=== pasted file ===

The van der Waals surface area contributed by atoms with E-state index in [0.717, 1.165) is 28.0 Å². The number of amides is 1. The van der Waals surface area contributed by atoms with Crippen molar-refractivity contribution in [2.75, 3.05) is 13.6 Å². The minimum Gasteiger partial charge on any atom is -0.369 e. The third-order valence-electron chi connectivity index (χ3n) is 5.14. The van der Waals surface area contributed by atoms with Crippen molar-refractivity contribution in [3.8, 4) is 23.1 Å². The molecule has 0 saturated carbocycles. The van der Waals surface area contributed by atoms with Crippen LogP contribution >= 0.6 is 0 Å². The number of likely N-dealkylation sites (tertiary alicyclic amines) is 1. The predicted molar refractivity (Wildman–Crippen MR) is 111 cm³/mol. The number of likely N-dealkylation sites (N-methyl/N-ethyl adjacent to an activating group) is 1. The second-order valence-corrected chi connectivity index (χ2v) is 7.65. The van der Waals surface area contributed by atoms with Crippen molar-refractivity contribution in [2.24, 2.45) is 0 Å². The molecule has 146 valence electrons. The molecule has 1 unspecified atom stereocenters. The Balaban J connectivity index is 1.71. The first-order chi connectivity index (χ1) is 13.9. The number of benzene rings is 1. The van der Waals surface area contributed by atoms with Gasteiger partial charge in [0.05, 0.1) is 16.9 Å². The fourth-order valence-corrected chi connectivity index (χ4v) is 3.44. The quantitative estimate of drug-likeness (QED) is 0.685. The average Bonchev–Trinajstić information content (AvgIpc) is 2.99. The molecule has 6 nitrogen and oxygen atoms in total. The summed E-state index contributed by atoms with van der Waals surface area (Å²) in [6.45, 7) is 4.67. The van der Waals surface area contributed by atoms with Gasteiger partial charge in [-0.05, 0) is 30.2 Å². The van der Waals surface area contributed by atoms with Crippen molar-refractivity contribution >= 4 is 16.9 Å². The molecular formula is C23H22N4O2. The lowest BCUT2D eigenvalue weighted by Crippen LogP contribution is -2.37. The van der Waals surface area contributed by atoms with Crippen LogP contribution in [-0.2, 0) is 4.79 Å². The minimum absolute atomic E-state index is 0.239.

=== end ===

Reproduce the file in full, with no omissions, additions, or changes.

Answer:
The van der Waals surface area contributed by atoms with E-state index in [0.717, 1.165) is 28.0 Å². The number of amides is 1. The van der Waals surface area contributed by atoms with Crippen molar-refractivity contribution in [2.75, 3.05) is 13.6 Å². The minimum Gasteiger partial charge on any atom is -0.369 e. The third-order valence-electron chi connectivity index (χ3n) is 5.14. The van der Waals surface area contributed by atoms with Crippen molar-refractivity contribution in [3.8, 4) is 23.1 Å². The molecule has 0 saturated carbocycles. The van der Waals surface area contributed by atoms with Crippen LogP contribution >= 0.6 is 0 Å². The number of likely N-dealkylation sites (tertiary alicyclic amines) is 1. The predicted molar refractivity (Wildman–Crippen MR) is 111 cm³/mol. The number of likely N-dealkylation sites (N-methyl/N-ethyl adjacent to an activating group) is 1. The second-order valence-corrected chi connectivity index (χ2v) is 7.65. The van der Waals surface area contributed by atoms with Crippen molar-refractivity contribution in [2.24, 2.45) is 0 Å². The molecule has 146 valence electrons. The molecule has 1 unspecified atom stereocenters. The Balaban J connectivity index is 1.71. The first-order chi connectivity index (χ1) is 13.9. The number of benzene rings is 1. The van der Waals surface area contributed by atoms with Gasteiger partial charge in [0.05, 0.1) is 16.9 Å². The fourth-order valence-corrected chi connectivity index (χ4v) is 3.44. The quantitative estimate of drug-likeness (QED) is 0.685. The average Bonchev–Trinajstić information content (AvgIpc) is 2.99. The molecule has 6 nitrogen and oxygen atoms in total. The summed E-state index contributed by atoms with van der Waals surface area (Å²) in [6.45, 7) is 4.67. The van der Waals surface area contributed by atoms with Gasteiger partial charge in [-0.05, 0) is 30.2 Å². The van der Waals surface area contributed by atoms with Crippen molar-refractivity contribution >= 4 is 16.9 Å². The molecular formula is C23H22N4O2. The lowest BCUT2D eigenvalue weighted by Crippen LogP contribution is -2.37. The van der Waals surface area contributed by atoms with Crippen LogP contribution in [-0.2, 0) is 4.79 Å². The minimum absolute atomic E-state index is 0.239.